Boston Bombing Suspect Mentally ‘Normal,’ Mother Says After Call

Source: FBI via Bloomberg

Boston Marathon bombing suspect Dzhokhar Tsarnaev is accused of carrying out the April 15 attack, which killed three people and injured at least 260, with his brother Tamerlan, who died after a shootout with police. Close

Boston Marathon bombing suspect Dzhokhar Tsarnaev is accused of carrying out the April... Read More

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Source: FBI via Bloomberg

Boston Marathon bombing suspect Dzhokhar Tsarnaev is accused of carrying out the April 15 attack, which killed three people and injured at least 260, with his brother Tamerlan, who died after a shootout with police.

Boston Marathon bombing suspect Dzhokhar Tsarnaev is recuperating and sounds “normal,” his mother said following the first phone conversation with her son since his arrest.

“I couldn’t stop myself from crying,” Zubeidat Tsarnaeva said in an phone interview late yesterday from Makhachkala, the capital of Russia’s Dagestan region. “He said: ‘I am absolutely fine, my wounds are healing. Everything is in God’s hands. Be patient. Everything will be fine.’”

Tsarnaev, 19, is accused of carrying out the April 15 attack, which killed three people and injured at least 260, with his brother Tamerlan, who died after a shootout with police. He was arrested April 19 and is being held at an all-male federal prison hospital in Ayer, Massachusetts, recovering from a gunshot wound to the neck. Tsarnaev faces a possible death sentence if convicted.

One of his lawyers, Judy Clarke has specialized in death penalty cases, representing “Unabomber” Ted Kaczynski and 1996 Olympics bomber Eric Rudolph, where mental health was an issue. Clarke is a former U.S. public defender in San Diego and Spokane, Washington, who is now in private practice.

“Mentally he is normal but the child is shocked,” Tsarnaeva said. “It was really hard to hear him and for him to hear me. The conversation was very quiet. It was my child, I know he is locked up like a dog, like an animal.”

Six Minutes

The conversation lasted for about six minutes, Tsarnaeva said, adding that she was promised one call a month.

Tsarnaev’s lawyers will probably blame his involvement on the “overpowering influence” of his 26-year-old brother, said Harvey Silverglate, a civil liberties and defense attorney. Tamerlan Tsarnaev “appears to have been an embittered and dangerous character, and it is well known that older siblings have tremendous power over younger siblings,” he said in an interview last month.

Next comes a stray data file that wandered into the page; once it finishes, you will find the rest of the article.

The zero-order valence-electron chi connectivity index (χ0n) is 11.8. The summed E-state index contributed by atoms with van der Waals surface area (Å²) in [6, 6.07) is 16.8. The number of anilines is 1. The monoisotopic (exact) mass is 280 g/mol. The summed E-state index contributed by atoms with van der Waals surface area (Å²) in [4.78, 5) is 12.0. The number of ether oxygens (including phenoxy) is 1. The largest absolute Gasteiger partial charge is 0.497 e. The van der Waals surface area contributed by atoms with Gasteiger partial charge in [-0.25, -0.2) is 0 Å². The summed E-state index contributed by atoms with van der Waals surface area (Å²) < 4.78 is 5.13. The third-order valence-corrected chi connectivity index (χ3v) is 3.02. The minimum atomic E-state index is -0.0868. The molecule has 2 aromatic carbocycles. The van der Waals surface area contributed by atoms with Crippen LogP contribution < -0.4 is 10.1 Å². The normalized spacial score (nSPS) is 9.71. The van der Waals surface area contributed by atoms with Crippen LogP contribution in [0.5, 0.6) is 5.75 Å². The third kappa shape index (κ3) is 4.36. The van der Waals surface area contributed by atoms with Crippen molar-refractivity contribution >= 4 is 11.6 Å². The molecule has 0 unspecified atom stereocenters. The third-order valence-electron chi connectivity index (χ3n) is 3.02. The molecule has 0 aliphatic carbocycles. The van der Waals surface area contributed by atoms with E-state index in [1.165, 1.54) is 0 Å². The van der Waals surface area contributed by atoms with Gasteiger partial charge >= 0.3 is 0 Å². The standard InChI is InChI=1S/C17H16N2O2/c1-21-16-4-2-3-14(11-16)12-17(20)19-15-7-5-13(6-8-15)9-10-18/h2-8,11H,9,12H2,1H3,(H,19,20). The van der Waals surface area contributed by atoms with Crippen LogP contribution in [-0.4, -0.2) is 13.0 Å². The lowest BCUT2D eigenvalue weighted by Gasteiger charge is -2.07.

Zubeidat Tsarnaeva and her husband Anzor emigrated to the U.S. in 2002 with their two boys and two girls, and divorced in 2011. She left the U.S. for Russia while facing shoplifting charges filed last year. In an interview last month with Russian state television channel RT, she said her sons were innocent and had been set up, questioning how they could have carried out the bombing with Tamerlan under FBI surveillance for at least three years.

Extremist Islam

Tsarnaev initially communicated to investigators by nods and in writing that he and his brother alone were responsible for the bombings and were motivated by extremist Islam, according to a U.S. official briefed on the initial interrogation. He also indicated they weren’t aligned with any known terrorist or military groups.

The Tsarnaev brothers were capable of such a crime, the leader of the Russia’s Chechnya region, Ramzan Kadyrov, said in a statement on his website yesterday. While ethnic Chechens, they had no link to the region, he said.

“I checked information about the brothers through my own contacts,” Kadyrov said. “Those who knew them well say they were capable of carrying out illegal acts in any country.”

By contrast, a 27-year-old Chechen man who knew Tamerlan and who was shot dead during questioning last week in Florida was a “good guy,” Kadyrov said.

Ibragim Todashev’s father works in the Chechen government, Kadyrov said. “In his last phone conversation with his father, he told him that he wants to come home because they started to persecute Chechens in America.”

Law-enforcement officials were questioning Todashev on May 22 about a triple-murder he was suspected of committing two years ago with Tamerlan when he became irritated and lunged at officers, according to two officials who asked for anonymity because of the continuing investigation.

To contact the reporter on this story: Henry Meyer in Moscow at hmeyer4@bloomberg.net

To contact the editor responsible for this story: Balazs Penz at bpenz@bloomberg.net

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